I: Paul can half wangle, though. In fact, if you’re reading this and are part of some other choir, orchestra or the like drop us a note. Hope you don’t mind me using your interview as a platform for future collaborations?
P: The Natural History Museum. Not only is it one of the most beautiful and impressive buildings in London, it’s also home to the Diplodocus – the friendliest name in palaeontology – and the sauropod that became my childhood “BFF” saving me from many a nightmare as a boy (and to be fair, he still does).
I: I think British Sea Power have played there and others so guess again, Paul. I think I’d go for some sort of procession from Soho to Primrose Hill. Like the idea of a march that means the performance is transient and you literally take the audience on a journey. This would open up its own unique set of problems though; so the drums would have to be on a riser on wheels pulled by white horses. Or lots and lots of doves. Now that I think about it, it’s not like the streets haven’t been used for music. This is a hard question!
How do you think London stands up against the worlds other cultural hubs where The Sea & I are concerned? The likes of Brooklyn and Montreal seem to have spawned a wealth of musical collectives like yourselves, do you see this catching on in London? Is it already doing so?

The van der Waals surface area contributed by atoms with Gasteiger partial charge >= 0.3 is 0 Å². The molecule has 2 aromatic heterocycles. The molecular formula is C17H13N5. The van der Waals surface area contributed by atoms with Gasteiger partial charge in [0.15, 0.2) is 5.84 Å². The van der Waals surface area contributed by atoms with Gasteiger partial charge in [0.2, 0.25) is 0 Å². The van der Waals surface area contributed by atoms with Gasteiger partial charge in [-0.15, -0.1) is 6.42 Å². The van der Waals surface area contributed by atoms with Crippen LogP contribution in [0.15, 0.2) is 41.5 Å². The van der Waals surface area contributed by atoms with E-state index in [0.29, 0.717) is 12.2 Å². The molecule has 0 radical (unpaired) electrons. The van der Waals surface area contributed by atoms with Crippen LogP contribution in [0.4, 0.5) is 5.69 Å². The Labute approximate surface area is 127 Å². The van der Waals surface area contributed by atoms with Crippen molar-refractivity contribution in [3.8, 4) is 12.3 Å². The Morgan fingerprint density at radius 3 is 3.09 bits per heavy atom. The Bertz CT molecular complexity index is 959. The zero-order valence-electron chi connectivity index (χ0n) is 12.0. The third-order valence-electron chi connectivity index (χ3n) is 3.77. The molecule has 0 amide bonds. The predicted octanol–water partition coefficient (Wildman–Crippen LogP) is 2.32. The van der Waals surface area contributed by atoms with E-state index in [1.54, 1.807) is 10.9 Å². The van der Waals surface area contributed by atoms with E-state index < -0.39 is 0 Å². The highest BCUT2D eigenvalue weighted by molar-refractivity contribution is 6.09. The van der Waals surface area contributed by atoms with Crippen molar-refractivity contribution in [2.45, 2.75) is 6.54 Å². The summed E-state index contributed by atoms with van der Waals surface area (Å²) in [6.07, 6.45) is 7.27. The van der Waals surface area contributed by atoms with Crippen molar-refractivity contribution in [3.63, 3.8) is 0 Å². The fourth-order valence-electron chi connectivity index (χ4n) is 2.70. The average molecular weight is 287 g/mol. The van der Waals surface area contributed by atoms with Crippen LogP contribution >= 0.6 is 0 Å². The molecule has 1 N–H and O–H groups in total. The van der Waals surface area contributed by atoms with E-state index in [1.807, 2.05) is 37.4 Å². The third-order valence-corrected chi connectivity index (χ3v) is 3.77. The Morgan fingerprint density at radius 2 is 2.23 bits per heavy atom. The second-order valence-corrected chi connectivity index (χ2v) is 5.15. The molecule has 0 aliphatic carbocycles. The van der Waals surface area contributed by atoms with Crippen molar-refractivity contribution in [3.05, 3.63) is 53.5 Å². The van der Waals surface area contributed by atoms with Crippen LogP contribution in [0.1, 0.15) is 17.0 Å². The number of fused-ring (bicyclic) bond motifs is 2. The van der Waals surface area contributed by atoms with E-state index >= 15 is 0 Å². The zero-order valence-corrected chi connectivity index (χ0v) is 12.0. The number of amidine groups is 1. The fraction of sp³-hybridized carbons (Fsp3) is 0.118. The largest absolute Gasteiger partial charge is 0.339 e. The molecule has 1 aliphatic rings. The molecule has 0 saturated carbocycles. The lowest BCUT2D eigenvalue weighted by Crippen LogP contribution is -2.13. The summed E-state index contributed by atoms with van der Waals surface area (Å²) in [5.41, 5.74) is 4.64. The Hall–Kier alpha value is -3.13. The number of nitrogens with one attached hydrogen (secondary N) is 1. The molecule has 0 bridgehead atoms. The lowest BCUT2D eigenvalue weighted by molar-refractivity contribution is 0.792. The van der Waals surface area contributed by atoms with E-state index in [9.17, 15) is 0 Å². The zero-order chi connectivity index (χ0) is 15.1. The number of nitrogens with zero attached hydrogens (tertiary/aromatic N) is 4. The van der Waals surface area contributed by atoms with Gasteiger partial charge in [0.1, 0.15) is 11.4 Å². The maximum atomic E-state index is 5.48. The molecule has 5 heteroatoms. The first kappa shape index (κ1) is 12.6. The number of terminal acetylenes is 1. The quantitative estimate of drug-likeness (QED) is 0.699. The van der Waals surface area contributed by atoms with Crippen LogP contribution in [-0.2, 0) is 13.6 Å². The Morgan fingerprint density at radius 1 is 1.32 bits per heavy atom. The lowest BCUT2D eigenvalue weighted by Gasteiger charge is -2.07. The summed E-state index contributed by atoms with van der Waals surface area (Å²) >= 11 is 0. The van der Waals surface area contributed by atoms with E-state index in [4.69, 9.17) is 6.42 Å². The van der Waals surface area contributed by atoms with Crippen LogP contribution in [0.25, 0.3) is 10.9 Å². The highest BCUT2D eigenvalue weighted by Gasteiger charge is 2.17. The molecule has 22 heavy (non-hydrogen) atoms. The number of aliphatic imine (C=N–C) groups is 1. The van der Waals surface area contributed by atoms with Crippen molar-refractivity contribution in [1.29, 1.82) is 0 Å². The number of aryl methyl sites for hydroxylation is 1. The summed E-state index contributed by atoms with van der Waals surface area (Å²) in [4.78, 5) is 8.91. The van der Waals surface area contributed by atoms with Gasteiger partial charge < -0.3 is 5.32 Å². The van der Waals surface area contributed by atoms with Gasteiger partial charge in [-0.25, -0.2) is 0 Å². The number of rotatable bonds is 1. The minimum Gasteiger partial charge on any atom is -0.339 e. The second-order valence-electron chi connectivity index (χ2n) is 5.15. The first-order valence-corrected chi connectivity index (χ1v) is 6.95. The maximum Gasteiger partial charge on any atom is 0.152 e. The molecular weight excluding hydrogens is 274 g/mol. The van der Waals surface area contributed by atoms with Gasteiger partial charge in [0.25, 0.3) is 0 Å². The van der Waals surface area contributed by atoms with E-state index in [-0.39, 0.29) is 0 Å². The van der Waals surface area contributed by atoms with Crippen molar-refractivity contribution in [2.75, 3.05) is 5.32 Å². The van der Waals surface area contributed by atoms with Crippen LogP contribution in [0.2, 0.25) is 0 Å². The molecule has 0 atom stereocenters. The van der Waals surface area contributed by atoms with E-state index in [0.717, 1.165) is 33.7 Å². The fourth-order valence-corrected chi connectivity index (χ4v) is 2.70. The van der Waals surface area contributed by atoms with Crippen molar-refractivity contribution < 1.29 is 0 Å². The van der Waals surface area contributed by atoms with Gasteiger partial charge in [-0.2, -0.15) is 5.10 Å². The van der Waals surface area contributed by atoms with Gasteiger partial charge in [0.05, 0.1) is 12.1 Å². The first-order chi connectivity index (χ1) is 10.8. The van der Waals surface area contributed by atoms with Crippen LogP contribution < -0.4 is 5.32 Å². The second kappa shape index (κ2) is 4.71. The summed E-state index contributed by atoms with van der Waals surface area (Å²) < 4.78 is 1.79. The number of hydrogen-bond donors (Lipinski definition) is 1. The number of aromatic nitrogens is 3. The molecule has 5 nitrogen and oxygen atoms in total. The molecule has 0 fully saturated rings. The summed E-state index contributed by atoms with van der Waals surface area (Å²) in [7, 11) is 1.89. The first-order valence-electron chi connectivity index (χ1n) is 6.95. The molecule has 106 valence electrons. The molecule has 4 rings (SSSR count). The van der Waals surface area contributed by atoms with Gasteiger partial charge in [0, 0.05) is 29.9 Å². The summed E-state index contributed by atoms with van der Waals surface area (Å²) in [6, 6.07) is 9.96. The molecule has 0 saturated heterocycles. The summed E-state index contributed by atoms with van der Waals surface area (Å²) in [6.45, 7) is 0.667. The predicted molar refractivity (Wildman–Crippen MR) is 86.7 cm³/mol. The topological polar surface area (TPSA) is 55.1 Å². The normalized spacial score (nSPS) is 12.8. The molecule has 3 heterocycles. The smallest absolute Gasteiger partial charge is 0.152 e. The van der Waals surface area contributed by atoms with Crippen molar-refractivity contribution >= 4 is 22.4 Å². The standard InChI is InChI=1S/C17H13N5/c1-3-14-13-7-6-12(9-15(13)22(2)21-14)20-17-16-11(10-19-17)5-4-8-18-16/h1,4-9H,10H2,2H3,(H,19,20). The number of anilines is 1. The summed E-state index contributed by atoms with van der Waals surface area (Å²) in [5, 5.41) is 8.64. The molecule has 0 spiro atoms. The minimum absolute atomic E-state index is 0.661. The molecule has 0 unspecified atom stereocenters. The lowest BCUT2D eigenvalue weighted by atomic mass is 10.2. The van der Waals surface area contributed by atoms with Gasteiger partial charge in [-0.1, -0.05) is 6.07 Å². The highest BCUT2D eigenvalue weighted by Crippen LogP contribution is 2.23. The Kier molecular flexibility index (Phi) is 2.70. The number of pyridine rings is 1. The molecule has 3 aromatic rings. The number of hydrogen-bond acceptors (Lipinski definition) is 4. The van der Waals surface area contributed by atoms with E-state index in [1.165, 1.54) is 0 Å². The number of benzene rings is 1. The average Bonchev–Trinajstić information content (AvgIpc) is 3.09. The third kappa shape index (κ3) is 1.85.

I: From time I’ve spent in other bands in London it’s always seemed over-bearingly cliquey with an “us vs you” mentality. Course, there’s some artists who are less guarded but there’s definitely been an inherent sense of “I-can-do-this-on-my-own-ness”. Behind a lot of the music from years ago that’s still shaping what people are making now – Bowie, Beatles, Talking Heads – there’s collaborations. It probably comes down to ego a lot of times; people are scared of accepting or asking for help to realise their ideas. Perhaps this new-found awareness that in Montreal and Brooklyn there are bands working together on material and sharing production duties seems to have opened artists in London up to the possibilities of how beneficial “sharing” can be.
P: I think London certainly holds it’s own in the worldwide cultural arena. It has so much history to draw on, as well as thousands of cultures and subcultures running through it’s veins. I find it hugely inspiring, and I feel privileged to live here. That said, Brooklyn “and friends”, have produced some of the most influential and exciting creative groups of the last decade. At least for the time being I think The Sea & I will concentrate on London, purely because that is where we have friends and community and contacts that we can draw upon. However, we would absolutely love to have the opportunity to create our shows in other areas if the opportunities presented themselves.
If you had to run a theme bar, what would the theme be and what would you call it?
I: “Themes”. The juke box would only play theme music.
P: Russian Roulette themed, and it would be called “One Last Round”…